Far North link to wa’a project

The Northland Age - - Rural News -

An an­cient Hawai­ian wa’a (waka/ca­noe) is con­nect­ing ex­perts from across the Pa­cific, in­clud­ing the Far North, and pro­vid­ing a unique op­por­tu­nity for Ma¯ori ca­noe builders to doc­u­ment the ca­noe’s con­struc­tion and help re­vi­talise the an­cient craft.

The wa’a was re­vealed to New Zealand Ma¯ori Art and Crafts In­sti­tute carvers at the Tuku Iho l Liv­ing Legacy ex­hi­bi­tion at the Smith­so­nian Na­tional Mu­seum of Nat­u­ral His­tory in Wash­ing­ton DC in July last year.

Now, a NZMACI waka ex­pert and two stu­dents will re­turn to the Smith­so­nian this week to join those from the mu­seum and two wa’a ex­perts from Hawaii to par­tic­i­pate in a unique project to in­ves­ti­gate and re­cover the an­cient tra­di­tions.

The ca­noe, re­puted to be the old­est ex­ist­ing doc­u­mented Hawai­ian wa’a in the world, was given to the Smith­so­nian Na­tional Mu­seum of Nat­u­ral His­tory by Queen Kapi’olani of Hawaii in 1887. It is made from lashed planks, a con­struc­tion tech­nique now dor­mant in Ocea­nia.

Head of the NZMACI Te Ta­puwae o te Waka (Na­tional Ca­noe School), James Eruera, said the an­cient ca­noe in­cor­po­rated a long­stand­ing knowl­edge of engi­neer­ing, com­bined with “new” ma­te­ri­als and tech­niques from the mid-1880s, when it was likely built.

“The wa’a takes its form di­rectly from a tree, but to­day a tree’s shape doesn’t nec­es­sar­ily dic­tate the shape of the fin­ished ca­noe. The ca­noe it­self is a lens into the past,” he said.

Mr Eruera (Nga¯ti Hau, Nga¯ti Ka­ha­rau, Te Uri o Hina) will take part in the Smith­so­nian project with two of his waka-build­ing stu­dents, Bryce Motu (Te Rarawa, Tainui) and Les­lie Matiu (Te Rarawa, Nga¯ti Kahu).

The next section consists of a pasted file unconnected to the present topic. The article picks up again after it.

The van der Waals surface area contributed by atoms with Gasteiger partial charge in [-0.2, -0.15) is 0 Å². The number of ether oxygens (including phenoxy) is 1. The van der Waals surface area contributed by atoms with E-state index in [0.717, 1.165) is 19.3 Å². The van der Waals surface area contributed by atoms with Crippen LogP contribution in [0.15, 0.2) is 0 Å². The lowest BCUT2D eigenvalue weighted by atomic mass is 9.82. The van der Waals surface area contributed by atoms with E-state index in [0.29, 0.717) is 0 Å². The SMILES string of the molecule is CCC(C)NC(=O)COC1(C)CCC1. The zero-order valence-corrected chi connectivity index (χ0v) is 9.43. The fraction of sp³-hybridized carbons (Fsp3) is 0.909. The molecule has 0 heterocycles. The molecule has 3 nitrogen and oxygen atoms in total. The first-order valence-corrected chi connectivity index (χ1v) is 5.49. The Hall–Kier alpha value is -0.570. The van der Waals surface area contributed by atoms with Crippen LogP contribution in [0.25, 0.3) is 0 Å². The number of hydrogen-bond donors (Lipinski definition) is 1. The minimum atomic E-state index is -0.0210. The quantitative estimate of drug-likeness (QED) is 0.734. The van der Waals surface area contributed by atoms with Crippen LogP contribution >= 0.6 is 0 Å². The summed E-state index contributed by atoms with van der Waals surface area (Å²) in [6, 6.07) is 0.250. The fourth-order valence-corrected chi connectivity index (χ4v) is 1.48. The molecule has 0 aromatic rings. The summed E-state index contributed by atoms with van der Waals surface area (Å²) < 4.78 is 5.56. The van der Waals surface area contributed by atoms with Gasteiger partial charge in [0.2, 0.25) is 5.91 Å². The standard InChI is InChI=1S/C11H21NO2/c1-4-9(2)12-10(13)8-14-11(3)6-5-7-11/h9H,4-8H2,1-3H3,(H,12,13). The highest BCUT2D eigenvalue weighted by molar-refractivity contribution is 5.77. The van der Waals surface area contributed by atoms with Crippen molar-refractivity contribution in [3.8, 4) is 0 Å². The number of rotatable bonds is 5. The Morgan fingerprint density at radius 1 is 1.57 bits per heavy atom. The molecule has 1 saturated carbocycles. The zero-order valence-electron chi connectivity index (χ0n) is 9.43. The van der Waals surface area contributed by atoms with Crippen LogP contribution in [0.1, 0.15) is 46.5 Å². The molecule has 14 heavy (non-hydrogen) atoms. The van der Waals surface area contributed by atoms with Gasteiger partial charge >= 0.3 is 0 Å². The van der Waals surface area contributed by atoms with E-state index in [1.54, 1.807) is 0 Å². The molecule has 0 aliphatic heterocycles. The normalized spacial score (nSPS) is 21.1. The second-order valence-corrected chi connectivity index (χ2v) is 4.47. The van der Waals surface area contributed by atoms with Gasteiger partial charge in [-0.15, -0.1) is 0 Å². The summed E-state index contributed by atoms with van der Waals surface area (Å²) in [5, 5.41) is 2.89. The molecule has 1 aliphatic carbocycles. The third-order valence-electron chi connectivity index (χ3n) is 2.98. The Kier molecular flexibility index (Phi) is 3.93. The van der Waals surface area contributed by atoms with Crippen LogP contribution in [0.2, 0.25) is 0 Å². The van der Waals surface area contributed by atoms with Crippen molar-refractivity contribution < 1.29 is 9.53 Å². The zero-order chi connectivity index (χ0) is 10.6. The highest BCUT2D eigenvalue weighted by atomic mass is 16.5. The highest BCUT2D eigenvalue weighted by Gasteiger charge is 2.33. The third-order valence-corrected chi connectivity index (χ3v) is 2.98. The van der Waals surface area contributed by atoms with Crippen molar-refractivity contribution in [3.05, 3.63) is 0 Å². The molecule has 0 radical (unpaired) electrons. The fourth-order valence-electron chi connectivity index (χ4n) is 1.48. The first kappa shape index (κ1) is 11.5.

Te Puia gen­eral man­ager sales and mar­ket­ing, Kiri Atkin­son-Crean, said the ob­jec­tive of Tuku Iho was to cre­ate an en­vi­ron­ment for cultural con­ver­sa­tions, en­abling the shar­ing of knowl­edge and ex­pe­ri­ences be­tween Ma¯ori and host na­tions across the globe.

“In ad­di­tion to tra­di­tional and con­tem­po­rary works of art, live ta¯ moko, kapa haka and con­tem­po­rary mu­sic, the ex­hi­bi­tion also in­cluded in-situ ca­noe­build­ing,” she said.

“The ca­noe com­pleted on site as part of the ex­hi­bi­tion was gifted to the Smith­so­nian to strengthen ties be­tween our two coun­tries. The re­la­tion­ship forged from this is one of the key rea­sons why we were in­vited to view the wa’a.

“Ul­ti­mately this op­por­tu­nity has come from Tuku Iho l Liv­ing Legacy, an international cultural en­gage­ment and events pro­gramme. We have ex­hib­ited in Los An­ge­les, China, Malaysia, Chile, Ar­gentina and Brazil, but this is the first time we have been in­vited back in an of­fi­cial ca­pac­ity to fur­ther a cultural project.”

Mr Eruera said the carvers would ex­am­ine the wa’a in de­tail, with a par­tic­u­lar eye to as­sess­ing its con­struc­tion and lash­ing, as well as in­ves­ti­gat­ing the ca­noe-build­ing tools and mod­els.

“A digital copy of the wa’a will also be made, to make it ac­ces­si­ble to com­mu­ni­ties of ori­gin and the wider Pa­cific. We hope the scan­ning will also re­sult in a bet­ter un­der­stand­ing of the ca­noe,” he said. “To come to­gether from dif­fer­ent points of the Pa­cific, to have this conversation and share our views on ca­noe­build­ing, is an hon­our and a once in a life­time op­por­tu­nity for me and my stu­dents.”

The conversation be­tween the carvers would also be recorded, with the aim of later pro­duc­ing a film to con­vey the knowl­edge gen­er­ated to a wider au­di­ence.

Ms Atkin­son-Crean says this “ex­clu­sive” op­por­tu­nity had stemmed from Tuku Iho.

“It is an ex­am­ple of how Tuku Iho pro­vides the op­por­tu­nity for Ma¯ori and New Zealand to reach across cultural and ge­o­graphic boundaries, to forge and strengthen re­la­tion­ships in all ar­eas — eco­nomic, so­cial, cultural and po­lit­i­cal — and demon­strate the val­ues these can bring to each cul­ture,” she said.

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